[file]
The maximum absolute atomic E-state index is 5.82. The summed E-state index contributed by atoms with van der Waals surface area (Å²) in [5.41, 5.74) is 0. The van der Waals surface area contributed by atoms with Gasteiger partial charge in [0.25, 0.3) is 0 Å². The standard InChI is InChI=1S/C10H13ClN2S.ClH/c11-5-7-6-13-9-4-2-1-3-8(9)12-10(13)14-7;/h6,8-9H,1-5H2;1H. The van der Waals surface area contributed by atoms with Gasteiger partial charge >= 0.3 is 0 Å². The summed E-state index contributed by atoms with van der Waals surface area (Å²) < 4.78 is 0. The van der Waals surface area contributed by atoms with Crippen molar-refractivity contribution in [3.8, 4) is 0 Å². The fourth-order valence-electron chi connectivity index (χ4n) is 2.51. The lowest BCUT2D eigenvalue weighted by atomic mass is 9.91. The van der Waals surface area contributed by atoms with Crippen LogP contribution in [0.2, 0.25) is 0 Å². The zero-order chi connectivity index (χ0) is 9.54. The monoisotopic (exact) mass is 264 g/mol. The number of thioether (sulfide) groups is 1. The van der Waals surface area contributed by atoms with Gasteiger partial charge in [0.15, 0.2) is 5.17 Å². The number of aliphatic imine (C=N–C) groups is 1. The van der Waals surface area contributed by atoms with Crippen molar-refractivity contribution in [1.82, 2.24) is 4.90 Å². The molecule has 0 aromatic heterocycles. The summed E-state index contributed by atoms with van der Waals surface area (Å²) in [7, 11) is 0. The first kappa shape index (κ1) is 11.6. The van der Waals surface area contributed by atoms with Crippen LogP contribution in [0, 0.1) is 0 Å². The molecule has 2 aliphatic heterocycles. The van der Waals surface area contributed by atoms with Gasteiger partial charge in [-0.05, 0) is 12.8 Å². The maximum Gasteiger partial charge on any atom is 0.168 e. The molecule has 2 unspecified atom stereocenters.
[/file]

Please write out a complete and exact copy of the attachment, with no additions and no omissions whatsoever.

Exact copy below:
The maximum absolute atomic E-state index is 5.82. The summed E-state index contributed by atoms with van der Waals surface area (Å²) in [5.41, 5.74) is 0. The van der Waals surface area contributed by atoms with Gasteiger partial charge in [0.25, 0.3) is 0 Å². The standard InChI is InChI=1S/C10H13ClN2S.ClH/c11-5-7-6-13-9-4-2-1-3-8(9)12-10(13)14-7;/h6,8-9H,1-5H2;1H. The van der Waals surface area contributed by atoms with Gasteiger partial charge >= 0.3 is 0 Å². The summed E-state index contributed by atoms with van der Waals surface area (Å²) < 4.78 is 0. The van der Waals surface area contributed by atoms with Crippen molar-refractivity contribution in [3.8, 4) is 0 Å². The fourth-order valence-electron chi connectivity index (χ4n) is 2.51. The lowest BCUT2D eigenvalue weighted by atomic mass is 9.91. The van der Waals surface area contributed by atoms with Crippen LogP contribution in [0.2, 0.25) is 0 Å². The zero-order chi connectivity index (χ0) is 9.54. The monoisotopic (exact) mass is 264 g/mol. The number of thioether (sulfide) groups is 1. The van der Waals surface area contributed by atoms with Gasteiger partial charge in [0.15, 0.2) is 5.17 Å². The number of aliphatic imine (C=N–C) groups is 1. The van der Waals surface area contributed by atoms with Crippen molar-refractivity contribution in [1.82, 2.24) is 4.90 Å². The molecule has 0 aromatic heterocycles. The summed E-state index contributed by atoms with van der Waals surface area (Å²) in [7, 11) is 0. The first kappa shape index (κ1) is 11.6. The van der Waals surface area contributed by atoms with Crippen LogP contribution in [0, 0.1) is 0 Å². The molecule has 2 aliphatic heterocycles. The van der Waals surface area contributed by atoms with Gasteiger partial charge in [-0.05, 0) is 12.8 Å². The maximum Gasteiger partial charge on any atom is 0.168 e. The molecule has 2 unspecified atom stereocenters.